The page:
The government squandered its early lead in the pandemic, converting it into one of permanent crisis, according to a new report from MPs
"It would appear that Sage, Cobra, Public Health England and other bodies repeatedly dismissed the precautionary principle in favour of not taking decisive action until definitive evidence emerged and could be signed off as the truth." Trish Greenhalgh, professor of primary health care at the University of Oxford
The UK’s handling of the early days of the Covid-19 pandemic was one of the “most important public health failures the United Kingdom has ever experienced,” a report by MPs has found.
“Coronavirus: lessons learned to date,” a joint report from the Commons science and technology committee and the health and social care committee, says that the “fatalistic” approach of both ministers and scientists exacerbated the death toll.
The report draws on testimony from more than 50 witnesses, including the former health secretary Matt Hancock, the government’s chief scientific and medical advisers, and individuals involved in the vaccine taskforce and NHS Test and Trace.
Although the UK was one of the first countries to develop a test for Covid in January 2020, it “squandered” its lead, and “converted it into one of permanent crisis,” the report says.
The decision to stop community testing early in the pandemic was a “serious mistake,” it finds. “A country with a world-class expertise in data analysis should not have faced the biggest health crisis in a hundred years with virtually no data to analyse. This problem was compounded by a failure of national public bodies involved in the response to share such data as was available with each other, including between national and local government.”
The prime minister’s decision to delay ordering a complete lockdown until 23 March 2020 comes in for particular criticism: “This slow and gradualist approach was not inadvertent, nor did it reflect bureaucratic delay or disagreement between ministers and their advisers. It was a deliberate policy – proposed by official scientific advisers and adopted by the governments of all of the nations of the UK.”
Another problem in the early days was that the response was “too narrowly and inflexibly based on a flu model which failed to learn the lessons from SARS, MERS and Ebola”. As a result, although the UK’s pandemic planning had been globally acclaimed, it performed less well than other countries at the point when it was needed.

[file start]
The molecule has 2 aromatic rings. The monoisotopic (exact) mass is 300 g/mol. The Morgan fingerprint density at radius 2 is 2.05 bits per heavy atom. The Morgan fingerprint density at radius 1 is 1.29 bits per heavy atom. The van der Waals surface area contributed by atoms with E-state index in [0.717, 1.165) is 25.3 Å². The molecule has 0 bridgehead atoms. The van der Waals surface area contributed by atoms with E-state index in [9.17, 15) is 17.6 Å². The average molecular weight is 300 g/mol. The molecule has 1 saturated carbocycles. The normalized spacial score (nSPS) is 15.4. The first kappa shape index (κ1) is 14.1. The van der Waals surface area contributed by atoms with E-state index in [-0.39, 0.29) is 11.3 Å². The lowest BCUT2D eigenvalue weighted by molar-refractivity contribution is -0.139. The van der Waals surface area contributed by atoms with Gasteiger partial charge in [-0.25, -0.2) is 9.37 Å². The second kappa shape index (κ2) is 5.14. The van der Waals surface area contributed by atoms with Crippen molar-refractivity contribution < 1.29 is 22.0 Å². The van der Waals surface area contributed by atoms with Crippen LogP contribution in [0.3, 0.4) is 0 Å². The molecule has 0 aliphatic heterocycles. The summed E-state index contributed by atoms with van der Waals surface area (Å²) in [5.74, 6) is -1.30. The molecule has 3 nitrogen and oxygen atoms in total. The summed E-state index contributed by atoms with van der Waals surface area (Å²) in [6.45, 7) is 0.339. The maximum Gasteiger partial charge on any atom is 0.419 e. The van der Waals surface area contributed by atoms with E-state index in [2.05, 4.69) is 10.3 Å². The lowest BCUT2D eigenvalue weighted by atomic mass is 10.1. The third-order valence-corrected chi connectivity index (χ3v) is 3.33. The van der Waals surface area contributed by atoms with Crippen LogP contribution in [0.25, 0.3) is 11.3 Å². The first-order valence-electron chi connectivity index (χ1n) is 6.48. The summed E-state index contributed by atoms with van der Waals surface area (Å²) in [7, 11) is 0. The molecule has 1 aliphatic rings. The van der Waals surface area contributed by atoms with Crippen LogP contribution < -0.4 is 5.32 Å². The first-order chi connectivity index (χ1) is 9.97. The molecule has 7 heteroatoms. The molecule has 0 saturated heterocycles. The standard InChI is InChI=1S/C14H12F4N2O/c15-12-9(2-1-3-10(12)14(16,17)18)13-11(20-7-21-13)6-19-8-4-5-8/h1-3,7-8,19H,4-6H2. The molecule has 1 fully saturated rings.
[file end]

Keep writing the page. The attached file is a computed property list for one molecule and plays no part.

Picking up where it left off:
The report is highly critical of the government’s failure to recognise the “significant risks” to the social care sector. It notes that the “lack of priority attached to social care during the initial phase of the pandemic was illustrative of a longstanding failure to afford social care the same attention as the NHS. The rapid discharge of people from hospitals into care homes without adequate testing or rigorous isolation was indicative of the disparity.”
The report does have praise for some aspects of the handling of the pandemic. It says that it was a “remarkable achievement for the NHS to expand ventilator and intensive care capacity, including through the establishment of Nightingale hospitals and the ventilator challenge.” The majority of Covid-19 patients with a clinical need for hospital care received it, it notes. However, it adds that “the price paid to deliver this was significant interruption to NHS core services including in areas like cancer which are time critical.”
The vaccination programme too has been “one of the most effective initiatives in the history of UK science and public administration… Millions of lives will ultimately be saved as a result of the global vaccine effort in which the UK has played a leading part.”
Trish Greenhalgh, professor of primary health care at the University of Oxford said: “It would appear that Sage, Cobra, Public Health England and other bodies repeatedly dismissed the precautionary principle in favour of not taking decisive action until definitive evidence emerged and could be signed off as the truth.”